I started a few weeks ago reading again over the entries I had made during the Gaza War. Day by day, I looked back, slowly remembering what it was like. I was looking forward to this day, when I would read the entries about the war being over…and then I got distracted by the tragedy in Haiti and the amazing response from Israel and from around the world.
And tonight, as I was about to close down, I thought back to the date…a year…exactly a year ago, Elie came home from the war…and tonight…he came home from base. A year ago, I couldn’t imagine anything beyond seeing him, hugging him, having him finally back at home, safe in his bed. That came true and again tonight, as he told me to leave him a list and the credit card, drank from the bottle (yeah, I can’t get him to break that habit) and went to bed, I am grateful yet again. We are so close to the end of this journey…day by day, we feel it growing closer even as I know that as his journey ends, my next journey begins.
But I learned three years ago to take this each day, one day at a time. That’s what I did at the beginning; that’s what I did when Elie was at war; and that’s what I will do now.
It is so easy, with him home safe, to look back…one last look – at what your heart feels when your son is in danger, your country at war.
Elie called in the early afternoon, “Can you pick me up?”
I was in the mall shopping for shoes for my daughter and for me. Suddenly, all things became so silly. I had no patience for shoes, though we found them – Elie was coming home!
I dropped my two younger kids at home, grabbed brownies and the special tuna-corn pancakes that Elie loves, a bottle of ice tea and some cups – and drove. I didn’t take a map; didn’t have the GPS from the other car. I know the general way – I’ll wing it if I have to.
Enough gas – another delay avoided. Drive…drive and don’t think. Drive and enjoy.
“How much longer?” Elie called at one point.
“Another 30-40 minutes at most, I think.” I told him at one point.
“I’m still inside. I’ll try to get a ride out now,” Elie told me. I wouldn’t be allowed up to the cannons but would meet him at the same place I met him last time. He would try to find someone with a jeep to drive him to the meeting point.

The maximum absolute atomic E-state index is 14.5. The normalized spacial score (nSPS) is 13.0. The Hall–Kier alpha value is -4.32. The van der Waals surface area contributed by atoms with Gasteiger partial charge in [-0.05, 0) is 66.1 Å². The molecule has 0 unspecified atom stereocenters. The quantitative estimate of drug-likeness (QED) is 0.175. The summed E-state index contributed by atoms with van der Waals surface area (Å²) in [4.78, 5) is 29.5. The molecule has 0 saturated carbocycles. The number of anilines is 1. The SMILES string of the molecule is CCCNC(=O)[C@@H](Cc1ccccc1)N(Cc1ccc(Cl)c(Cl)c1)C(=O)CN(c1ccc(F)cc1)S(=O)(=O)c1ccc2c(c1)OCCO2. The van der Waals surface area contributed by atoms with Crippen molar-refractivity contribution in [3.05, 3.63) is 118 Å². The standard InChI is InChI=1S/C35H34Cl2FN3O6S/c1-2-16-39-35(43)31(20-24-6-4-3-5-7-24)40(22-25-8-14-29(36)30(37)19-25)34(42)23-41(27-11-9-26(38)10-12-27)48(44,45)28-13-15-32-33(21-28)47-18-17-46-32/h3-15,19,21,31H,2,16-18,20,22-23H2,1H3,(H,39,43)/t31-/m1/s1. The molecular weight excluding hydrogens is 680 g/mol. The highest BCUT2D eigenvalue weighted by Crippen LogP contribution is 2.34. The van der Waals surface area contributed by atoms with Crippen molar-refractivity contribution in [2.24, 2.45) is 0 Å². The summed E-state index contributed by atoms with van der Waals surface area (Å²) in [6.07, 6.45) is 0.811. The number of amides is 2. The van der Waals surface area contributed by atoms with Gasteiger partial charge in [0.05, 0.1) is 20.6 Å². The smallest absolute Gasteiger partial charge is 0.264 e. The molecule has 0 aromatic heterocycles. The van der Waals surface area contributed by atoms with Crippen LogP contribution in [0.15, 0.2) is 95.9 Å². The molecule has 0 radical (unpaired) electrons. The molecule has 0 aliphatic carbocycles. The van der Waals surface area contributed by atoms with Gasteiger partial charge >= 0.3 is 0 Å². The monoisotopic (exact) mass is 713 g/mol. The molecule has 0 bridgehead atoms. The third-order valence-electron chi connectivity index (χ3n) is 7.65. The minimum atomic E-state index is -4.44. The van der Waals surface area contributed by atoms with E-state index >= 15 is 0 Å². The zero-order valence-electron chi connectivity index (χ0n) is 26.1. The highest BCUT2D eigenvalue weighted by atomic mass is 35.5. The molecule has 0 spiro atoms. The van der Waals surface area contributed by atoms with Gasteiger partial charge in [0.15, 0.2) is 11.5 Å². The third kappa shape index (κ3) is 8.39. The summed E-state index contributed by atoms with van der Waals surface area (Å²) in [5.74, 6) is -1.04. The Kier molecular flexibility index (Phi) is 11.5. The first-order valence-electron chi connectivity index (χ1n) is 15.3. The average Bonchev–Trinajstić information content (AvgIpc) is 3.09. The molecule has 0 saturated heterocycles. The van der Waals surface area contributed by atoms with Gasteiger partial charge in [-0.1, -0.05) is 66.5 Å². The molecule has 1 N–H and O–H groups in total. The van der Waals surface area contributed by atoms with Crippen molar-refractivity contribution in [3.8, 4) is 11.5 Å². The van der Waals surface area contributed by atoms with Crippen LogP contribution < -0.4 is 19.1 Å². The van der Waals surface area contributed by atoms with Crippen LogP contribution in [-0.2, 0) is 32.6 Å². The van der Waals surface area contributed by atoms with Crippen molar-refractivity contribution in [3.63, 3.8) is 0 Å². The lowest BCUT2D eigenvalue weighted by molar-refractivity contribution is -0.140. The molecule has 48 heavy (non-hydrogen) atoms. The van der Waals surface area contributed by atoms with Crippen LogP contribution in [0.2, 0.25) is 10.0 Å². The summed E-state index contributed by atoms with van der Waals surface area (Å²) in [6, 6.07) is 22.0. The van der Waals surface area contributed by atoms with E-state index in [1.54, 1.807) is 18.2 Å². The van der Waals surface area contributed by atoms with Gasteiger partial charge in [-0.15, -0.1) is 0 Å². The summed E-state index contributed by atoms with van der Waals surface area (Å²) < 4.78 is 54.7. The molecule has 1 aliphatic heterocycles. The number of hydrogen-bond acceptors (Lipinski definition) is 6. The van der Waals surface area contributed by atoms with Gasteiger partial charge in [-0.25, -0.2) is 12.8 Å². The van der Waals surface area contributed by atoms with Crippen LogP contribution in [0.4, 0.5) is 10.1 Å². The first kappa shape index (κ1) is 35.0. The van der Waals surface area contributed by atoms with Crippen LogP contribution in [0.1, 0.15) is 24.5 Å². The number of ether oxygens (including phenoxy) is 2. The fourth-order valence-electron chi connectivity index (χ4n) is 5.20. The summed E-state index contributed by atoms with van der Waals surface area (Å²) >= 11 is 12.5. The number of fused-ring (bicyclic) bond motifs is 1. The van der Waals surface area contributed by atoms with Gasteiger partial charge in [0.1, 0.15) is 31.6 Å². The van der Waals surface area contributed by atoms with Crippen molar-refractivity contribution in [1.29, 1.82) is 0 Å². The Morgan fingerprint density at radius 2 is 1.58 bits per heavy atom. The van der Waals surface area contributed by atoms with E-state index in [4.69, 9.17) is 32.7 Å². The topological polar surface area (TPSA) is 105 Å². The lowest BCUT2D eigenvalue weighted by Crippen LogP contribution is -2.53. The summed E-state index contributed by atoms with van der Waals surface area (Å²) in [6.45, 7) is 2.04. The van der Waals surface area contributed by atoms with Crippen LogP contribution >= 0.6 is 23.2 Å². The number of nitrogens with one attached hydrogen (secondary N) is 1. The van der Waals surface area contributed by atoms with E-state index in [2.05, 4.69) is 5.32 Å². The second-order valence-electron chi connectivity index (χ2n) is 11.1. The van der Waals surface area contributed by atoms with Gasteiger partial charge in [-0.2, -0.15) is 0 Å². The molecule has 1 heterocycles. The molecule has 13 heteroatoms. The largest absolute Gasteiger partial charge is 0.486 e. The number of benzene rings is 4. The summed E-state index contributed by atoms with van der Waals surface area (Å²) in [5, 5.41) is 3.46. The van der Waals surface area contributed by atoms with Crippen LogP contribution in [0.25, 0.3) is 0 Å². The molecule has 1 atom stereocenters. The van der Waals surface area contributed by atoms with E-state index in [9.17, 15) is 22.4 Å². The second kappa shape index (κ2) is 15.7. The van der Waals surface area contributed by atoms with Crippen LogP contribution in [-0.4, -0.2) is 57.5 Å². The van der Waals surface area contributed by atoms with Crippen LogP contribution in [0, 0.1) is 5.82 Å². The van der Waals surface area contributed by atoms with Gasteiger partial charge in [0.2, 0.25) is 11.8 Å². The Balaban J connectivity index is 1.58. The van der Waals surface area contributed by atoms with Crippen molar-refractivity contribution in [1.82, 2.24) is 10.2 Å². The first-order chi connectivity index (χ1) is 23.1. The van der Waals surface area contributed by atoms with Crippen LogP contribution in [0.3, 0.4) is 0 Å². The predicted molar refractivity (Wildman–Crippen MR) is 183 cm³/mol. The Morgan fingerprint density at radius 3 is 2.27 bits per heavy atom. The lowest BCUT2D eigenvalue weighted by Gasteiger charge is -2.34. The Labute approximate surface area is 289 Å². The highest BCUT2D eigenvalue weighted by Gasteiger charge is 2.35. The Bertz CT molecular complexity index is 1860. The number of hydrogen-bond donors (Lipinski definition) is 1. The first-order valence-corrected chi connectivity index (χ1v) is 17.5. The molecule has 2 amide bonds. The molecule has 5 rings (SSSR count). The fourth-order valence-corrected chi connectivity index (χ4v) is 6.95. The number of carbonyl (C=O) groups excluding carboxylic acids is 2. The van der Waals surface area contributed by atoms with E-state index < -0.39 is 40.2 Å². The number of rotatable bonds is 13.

I took a wrong turn – drove twice as fast to get back to the right point. Called Elie when I got to the meeting point and he wasn’t there. The parking lot where I had met him last time was empty. Before it was filled with cars of reservists who had been called to war. There were no buses – last time, there had been three – full of soldiers being moved to and from the front lines. There were no helicopters hovering overheard. But there were signs, “The people embrace our soldiers” and “You fight for our holy land” and simply “The people thank the fighters of Israel.”
“Drive down the road till you get to the military police blocking the back road.” He told me – and I did, past the “Closed Military Zone” sign in Hebrew and in English. The atmosphere was relaxed. I pulled next to another set of parents whose son was now in the car. I smiled at the mother; she smiled at me. There are times words need not be said, and yet volumes have been exchanged.
Elie was standing there with all of his backpacks. He filled the trunk, even put more in the backseat.
“Want me to drive?” he asked.
That’s man-talk for “I want to drive” or “Can I drive?”
I countered with, “do you want to?” which was kind of unnecessary because he was already moving to the driver’s door. I figured the least I could get out of it was a hug. I asked if he wanted something to eat or drink. He took the ice tea. I won’t tell you about him drinking straight from the bottle or that I couldn’t bring myself to even complain about it. We’ll pretend it never happened.
“Do you want some brownies?” I asked him.
“Later,” he said. “I just ate.”
I offered the military police brownies before leaving. And as we drove home…or he did, we talked and talked and talked.
If I tell you what I did tonight, you won’t believe me, but I’ll write it anyway. Tonight, I was at the mall buying shoes for my younger children and me; I really was. Tonight, Elie came home, drank from the bottle of ice tea…and went to sleep.
Of all blessings that we have in life, one we sometimes forget to recognize is the simplest of all blessings – to have your child at peace, asleep in his bed, safe from all who would harm him.
May God bless the children of Israel…of Haiti…of America…of all the nations and all the places in the world – with a warm bed, food to eat, something to drink.
May God bless the army of Israel who protected our people last year, last month, last night and today – and may God bless our doctors, medical teams, and soldiers who are so far from home trying to help the people of Haiti.